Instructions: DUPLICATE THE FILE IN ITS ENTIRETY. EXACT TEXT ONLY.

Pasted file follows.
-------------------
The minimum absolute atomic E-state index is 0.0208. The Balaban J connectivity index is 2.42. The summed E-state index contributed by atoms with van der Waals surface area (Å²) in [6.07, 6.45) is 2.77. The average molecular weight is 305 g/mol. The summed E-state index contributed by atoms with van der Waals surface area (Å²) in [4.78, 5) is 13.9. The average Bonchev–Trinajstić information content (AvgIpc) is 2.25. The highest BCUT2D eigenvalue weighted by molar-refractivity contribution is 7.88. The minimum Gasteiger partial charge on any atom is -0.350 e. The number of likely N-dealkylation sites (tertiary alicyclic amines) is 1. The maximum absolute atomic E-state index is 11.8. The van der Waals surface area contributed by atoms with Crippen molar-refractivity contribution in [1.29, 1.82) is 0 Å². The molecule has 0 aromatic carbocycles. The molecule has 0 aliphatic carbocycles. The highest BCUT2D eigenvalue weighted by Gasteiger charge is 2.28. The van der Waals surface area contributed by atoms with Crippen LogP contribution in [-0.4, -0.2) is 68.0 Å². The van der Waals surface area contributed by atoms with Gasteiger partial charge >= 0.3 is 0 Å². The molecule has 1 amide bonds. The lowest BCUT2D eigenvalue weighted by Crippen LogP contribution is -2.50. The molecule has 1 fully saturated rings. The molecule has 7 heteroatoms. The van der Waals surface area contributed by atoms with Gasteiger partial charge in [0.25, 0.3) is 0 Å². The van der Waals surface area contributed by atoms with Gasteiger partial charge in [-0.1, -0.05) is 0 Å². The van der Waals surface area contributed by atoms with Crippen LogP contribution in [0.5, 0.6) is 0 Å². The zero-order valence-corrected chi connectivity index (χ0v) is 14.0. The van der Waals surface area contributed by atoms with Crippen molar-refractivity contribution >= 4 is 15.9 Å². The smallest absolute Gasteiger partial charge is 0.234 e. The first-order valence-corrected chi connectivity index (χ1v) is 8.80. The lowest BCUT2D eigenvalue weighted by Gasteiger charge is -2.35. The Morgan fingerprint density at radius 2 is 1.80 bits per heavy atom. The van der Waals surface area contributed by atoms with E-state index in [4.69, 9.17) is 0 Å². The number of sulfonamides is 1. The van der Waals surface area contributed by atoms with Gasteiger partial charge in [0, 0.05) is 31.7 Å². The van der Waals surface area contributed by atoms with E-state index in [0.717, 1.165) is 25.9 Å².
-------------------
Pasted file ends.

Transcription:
The minimum absolute atomic E-state index is 0.0208. The Balaban J connectivity index is 2.42. The summed E-state index contributed by atoms with van der Waals surface area (Å²) in [6.07, 6.45) is 2.77. The average molecular weight is 305 g/mol. The summed E-state index contributed by atoms with van der Waals surface area (Å²) in [4.78, 5) is 13.9. The average Bonchev–Trinajstić information content (AvgIpc) is 2.25. The highest BCUT2D eigenvalue weighted by molar-refractivity contribution is 7.88. The minimum Gasteiger partial charge on any atom is -0.350 e. The number of likely N-dealkylation sites (tertiary alicyclic amines) is 1. The maximum absolute atomic E-state index is 11.8. The van der Waals surface area contributed by atoms with Crippen molar-refractivity contribution in [1.29, 1.82) is 0 Å². The molecule has 0 aromatic carbocycles. The molecule has 0 aliphatic carbocycles. The highest BCUT2D eigenvalue weighted by Gasteiger charge is 2.28. The van der Waals surface area contributed by atoms with Crippen LogP contribution in [-0.4, -0.2) is 68.0 Å². The van der Waals surface area contributed by atoms with Gasteiger partial charge >= 0.3 is 0 Å². The molecule has 1 amide bonds. The lowest BCUT2D eigenvalue weighted by Crippen LogP contribution is -2.50. The molecule has 1 fully saturated rings. The molecule has 7 heteroatoms. The van der Waals surface area contributed by atoms with Gasteiger partial charge in [0.25, 0.3) is 0 Å². The van der Waals surface area contributed by atoms with Gasteiger partial charge in [-0.1, -0.05) is 0 Å². The van der Waals surface area contributed by atoms with Crippen LogP contribution in [0.5, 0.6) is 0 Å². The zero-order valence-corrected chi connectivity index (χ0v) is 14.0. The van der Waals surface area contributed by atoms with Crippen molar-refractivity contribution >= 4 is 15.9 Å². The smallest absolute Gasteiger partial charge is 0.234 e. The first-order valence-corrected chi connectivity index (χ1v) is 8.80. The lowest BCUT2D eigenvalue weighted by Gasteiger charge is -2.35. The Morgan fingerprint density at radius 2 is 1.80 bits per heavy atom. The van der Waals surface area contributed by atoms with E-state index in [4.69, 9.17) is 0 Å². The number of sulfonamides is 1. The van der Waals surface area contributed by atoms with Gasteiger partial charge in [0, 0.05) is 31.7 Å². The van der Waals surface area contributed by atoms with E-state index in [0.717, 1.165) is 25.9 Å².